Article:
The University of Maryland’s DCIC has some extremely exciting news to share! National Geographic published an article about Mapping Inequality titled, “Newly Released Maps Show How Housing Discrimination Happened.” Greg Miller did an exceptional job in articulating not only the lasting effects these maps have on the housing industry, but also the grim history behind it all.
For readers who are not familiar with this project, Mapping Inequality is a multi-institutional research project that explores the long-term effects of redlining in New Deal America. The 1929 stock market crashed in triggered a devastating economic depression, which resulted in families losing their homes to foreclosure. The Home Owners’ Loan Corporation (HOLC) was born out of federal funding to assess the housing and neighborhood conditions so banks knew where (and where not) to give out loans. These findings were translated into maps with green, blue, yellow, and red outlines, with each color representing the “good” and “bad” areas for housing.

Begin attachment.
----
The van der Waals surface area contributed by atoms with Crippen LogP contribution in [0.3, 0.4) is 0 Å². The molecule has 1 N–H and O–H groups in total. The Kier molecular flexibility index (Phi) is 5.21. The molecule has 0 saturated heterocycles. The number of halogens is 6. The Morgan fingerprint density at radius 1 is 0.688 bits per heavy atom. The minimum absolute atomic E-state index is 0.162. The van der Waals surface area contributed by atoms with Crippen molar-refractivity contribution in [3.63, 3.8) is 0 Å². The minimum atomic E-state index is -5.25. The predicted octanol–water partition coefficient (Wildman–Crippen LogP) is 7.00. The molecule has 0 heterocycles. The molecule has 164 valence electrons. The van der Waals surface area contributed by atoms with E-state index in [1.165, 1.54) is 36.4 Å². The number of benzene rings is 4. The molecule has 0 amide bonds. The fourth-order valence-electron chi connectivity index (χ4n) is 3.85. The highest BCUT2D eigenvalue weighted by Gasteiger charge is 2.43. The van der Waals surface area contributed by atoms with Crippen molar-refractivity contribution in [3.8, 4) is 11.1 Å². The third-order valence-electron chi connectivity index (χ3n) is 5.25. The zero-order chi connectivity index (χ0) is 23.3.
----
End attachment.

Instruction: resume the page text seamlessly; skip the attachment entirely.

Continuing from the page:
Here’s an example:
The institutions involved in this research have been working diligently for four years to digitize the documents and maps, extract the information, and make the data accessible to the public through the creation of a usable database. Researchers are coming extremely close to finishing up data transcription, and pretty soon we will have all of the data up on a database. Take a peek at the Mapping Inequality website here.
We want to say a HUGE thank you to National Geographic for helping the University of Maryland, Virginia Tech, Johns Hopkins, and University of Richmond tell this story. We hope that this project continues to gain momentum!